Six affine parameters (a11, a12, a21, a22, tx, ty) define the parameter space for the global or local template. The affine deformation is performed in a steepest gradient descent in the parameter space by evaluating the template using the external energy image E. For example, using the chain rule, the equation below is derived, which advances a11, by one iteration using a step size h:
where E is the energy, ha is the step size, n is the current iteration, and x, y and x′,y′ are the old and new positions due to the affine transformation. Similar equations, as follows, are derived for the other parameters:
In the equations above, x represents the column vector of x coordinates for the entire contour (for global deformation) or a portion of the contour (for local deformation), and ∂E/∂x′(n) is the column vector containing the horizontal component of the gradient of the energy image at the boundary pixels. The energy image gradient is estimated using the central difference kernel [−1, 0, 1].
To initialize the template, the mean values, xc and yc are removed from the template vectors x0and y0 and stored in x, y. Further the template centroid is stored (xc, yc). In addition, the parameters are set as follows to define an initial 2×2 identity matrix and zero translation: a11=a22=1; a12=a21=0; tx=0; ty=0 .
In a preferred embodiment the gradient descent search is performed in two stages. In a first stage, a fixed number of iterations are performed using different fixed step sizes for the aij and translation parameters. In one embodiment a ratio ht/haij=1500 is used to ensure translation. In this first stage, the step sizes ht and ha are scaled inversely proportional to the number of points in the template. For example, ht∝1/N and ha∝1/N, where N is the number of points in the template. The step sizes are adjusted relative to the magnitude of the energy image, so in some embodiments emprical testing is performed. The gradient of the energy determines the direction of the step taken in the parameter space. However, due to the fixed step size, the template energy may increase or decrease between iterations, enabling the algorithm to climb hills to reach lower energy minima.
After updating the affine parameters in step 104 according to the equations above, the new external energy is calculated by summing the energy values at the new boundary points. At step 108 the minimum energy Emin is compared to the new external energy, Eext. If the minimum energy is greater than the external energy, then at step 110 the set Acurr of current affine parameters becomes the best set, Abest, of affine parameters. Also, at step 112 the minimum energy is set to the external energy. The process steps 104 through 112 are repeated for m iterations, where m is a prescribed value, and may vary by design. During an iteration, if the minimum energy is not greater than the external energy, the minimum energy value is not updated and the set of best affine parameters is not changed. At step 114, the iteration count is tested. If m iterations have not been completed then a new iteration commences. If the m iterations have completed, the set of best affine parameters, Abest, is used at step 116 to adjust the template border. Specifically, the current pixel values, x0, y0, are updated using the set of best affine parameters relative to the centroid value xc, yc.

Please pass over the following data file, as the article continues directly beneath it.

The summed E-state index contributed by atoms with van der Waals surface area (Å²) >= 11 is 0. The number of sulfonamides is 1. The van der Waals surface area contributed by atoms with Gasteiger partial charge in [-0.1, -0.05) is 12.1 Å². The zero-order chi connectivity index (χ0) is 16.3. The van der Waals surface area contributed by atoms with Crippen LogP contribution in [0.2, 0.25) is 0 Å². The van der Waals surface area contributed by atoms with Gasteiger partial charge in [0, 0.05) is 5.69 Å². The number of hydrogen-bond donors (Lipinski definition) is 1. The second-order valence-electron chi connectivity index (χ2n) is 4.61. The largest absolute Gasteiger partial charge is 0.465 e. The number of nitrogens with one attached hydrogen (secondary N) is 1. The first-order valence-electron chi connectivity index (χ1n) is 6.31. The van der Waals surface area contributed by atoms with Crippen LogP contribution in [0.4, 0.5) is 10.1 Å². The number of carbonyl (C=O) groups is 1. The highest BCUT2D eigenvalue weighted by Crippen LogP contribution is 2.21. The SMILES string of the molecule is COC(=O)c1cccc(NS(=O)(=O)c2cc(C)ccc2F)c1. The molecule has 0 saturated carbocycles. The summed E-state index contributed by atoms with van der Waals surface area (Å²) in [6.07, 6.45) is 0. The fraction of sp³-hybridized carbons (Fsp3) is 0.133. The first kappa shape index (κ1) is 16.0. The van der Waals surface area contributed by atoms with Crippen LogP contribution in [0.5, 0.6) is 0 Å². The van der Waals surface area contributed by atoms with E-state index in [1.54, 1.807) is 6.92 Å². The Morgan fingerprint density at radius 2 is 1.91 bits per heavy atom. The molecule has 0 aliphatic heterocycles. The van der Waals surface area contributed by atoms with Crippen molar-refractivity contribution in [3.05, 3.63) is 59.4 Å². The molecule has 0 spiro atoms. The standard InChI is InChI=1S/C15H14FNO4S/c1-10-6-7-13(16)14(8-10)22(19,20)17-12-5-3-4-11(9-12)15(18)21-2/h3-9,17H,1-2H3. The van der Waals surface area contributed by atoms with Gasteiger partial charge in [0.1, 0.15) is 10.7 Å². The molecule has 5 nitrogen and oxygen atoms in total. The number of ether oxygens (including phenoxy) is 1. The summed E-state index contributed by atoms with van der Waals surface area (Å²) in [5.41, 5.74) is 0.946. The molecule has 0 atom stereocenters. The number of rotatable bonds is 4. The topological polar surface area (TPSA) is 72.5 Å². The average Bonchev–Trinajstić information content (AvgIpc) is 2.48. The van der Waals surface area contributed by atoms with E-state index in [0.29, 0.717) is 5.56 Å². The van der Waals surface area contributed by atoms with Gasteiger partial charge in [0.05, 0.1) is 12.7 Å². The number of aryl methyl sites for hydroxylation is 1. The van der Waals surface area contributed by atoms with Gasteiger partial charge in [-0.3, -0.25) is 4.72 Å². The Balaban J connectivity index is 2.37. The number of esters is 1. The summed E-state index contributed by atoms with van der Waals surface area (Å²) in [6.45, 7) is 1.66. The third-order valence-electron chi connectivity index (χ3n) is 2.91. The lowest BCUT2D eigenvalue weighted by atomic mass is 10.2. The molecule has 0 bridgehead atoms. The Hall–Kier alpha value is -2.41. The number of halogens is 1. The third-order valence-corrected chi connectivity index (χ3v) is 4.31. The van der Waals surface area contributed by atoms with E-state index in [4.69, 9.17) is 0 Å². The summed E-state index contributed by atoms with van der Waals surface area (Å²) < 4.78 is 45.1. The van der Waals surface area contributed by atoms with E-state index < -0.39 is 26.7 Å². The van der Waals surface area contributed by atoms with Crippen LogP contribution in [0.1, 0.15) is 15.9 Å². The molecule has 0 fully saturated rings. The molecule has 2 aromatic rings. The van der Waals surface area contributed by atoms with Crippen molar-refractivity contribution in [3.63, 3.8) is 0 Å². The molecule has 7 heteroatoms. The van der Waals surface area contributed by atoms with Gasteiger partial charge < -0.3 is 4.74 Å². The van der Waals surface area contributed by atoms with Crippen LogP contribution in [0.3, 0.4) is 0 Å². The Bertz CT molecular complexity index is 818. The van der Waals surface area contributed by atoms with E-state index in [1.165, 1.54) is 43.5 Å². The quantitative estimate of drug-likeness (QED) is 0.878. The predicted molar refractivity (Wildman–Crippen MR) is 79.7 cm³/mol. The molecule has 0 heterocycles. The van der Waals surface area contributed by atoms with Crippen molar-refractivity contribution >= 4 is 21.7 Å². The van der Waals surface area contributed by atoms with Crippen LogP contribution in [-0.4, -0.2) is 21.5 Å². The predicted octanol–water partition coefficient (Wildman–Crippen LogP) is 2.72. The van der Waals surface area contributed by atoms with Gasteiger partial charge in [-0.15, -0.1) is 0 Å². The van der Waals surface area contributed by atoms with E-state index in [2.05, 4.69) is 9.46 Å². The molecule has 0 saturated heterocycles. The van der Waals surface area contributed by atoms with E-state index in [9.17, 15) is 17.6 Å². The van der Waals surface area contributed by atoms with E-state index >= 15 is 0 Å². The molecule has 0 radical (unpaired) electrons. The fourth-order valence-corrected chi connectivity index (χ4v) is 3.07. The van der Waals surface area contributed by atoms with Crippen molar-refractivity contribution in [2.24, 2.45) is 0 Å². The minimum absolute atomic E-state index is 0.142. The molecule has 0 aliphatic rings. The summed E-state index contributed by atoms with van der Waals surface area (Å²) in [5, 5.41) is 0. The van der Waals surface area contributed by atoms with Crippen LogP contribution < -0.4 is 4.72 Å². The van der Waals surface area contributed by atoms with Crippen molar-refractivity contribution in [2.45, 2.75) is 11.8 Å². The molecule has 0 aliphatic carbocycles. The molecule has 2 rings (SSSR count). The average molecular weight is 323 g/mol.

The affine parameters describing the template with the lowest energy encountered during the first search stage are used to initialize the next stage. Such a gradient-guided search method is effective at finding the appropriate local energy minimum on the complex parametric surface.
The second stage includes a line search in the direction of the steepest gradient. On each iteration, an initial step size of 1.0 and an initial vector of
are used by the line search, where ∥∇Ga∥ and ∥∇Gt∥ are the maximum gradient magnitudes over the past and current iterations for the four aij and two translation parameters, respectively. Once the direction of descent is selected, the line search finds K, the magnitude of the step to be taken in the direction of the gradient. typically, the line search produces a value K between 0 and 1. The affine parameters are then updated according to the following equations:
a ij(n+1)=a ij(n)−K·â ij;
In a preferred embodiment the line search uses a line minimization function. The second stage is represented in a do while loop as follows:
calculate new gradient direction
execute line search
update affine parameters
} While E(n+1) − E(n) < 0 (i.e., while the energy is decreasing)
Meritorious and Advantageous Effects
According to an advantage of this invention, an accurate boundary of an object is tracked for objects which deform or include rapidly moving sub-portions. The ability to track a wide variety of object shapes and differing object deformation patterns is particularly beneficial for use with MPEG-4 image processing systems.
Although a preferred embodiment of the invention has been illustrated and described, various alternatives, modifications and equivalents may be used. Therefore, the foregoing description should not be taken as limiting the scope of the inventions which are defined by the appended claims.
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|U.S. Classification||382/103, 382/215, 382/199, 382/236, 348/169|
|International Classification||G06K9/64, G06T7/60, G06T7/00, G06T7/20, H04N7/26|
|Cooperative Classification||G06K2009/3291, G06T7/2033, G06K9/6206|
|European Classification||G06K9/62A1A2, G06T7/20C|
|Feb 8, 2000||AS||Assignment|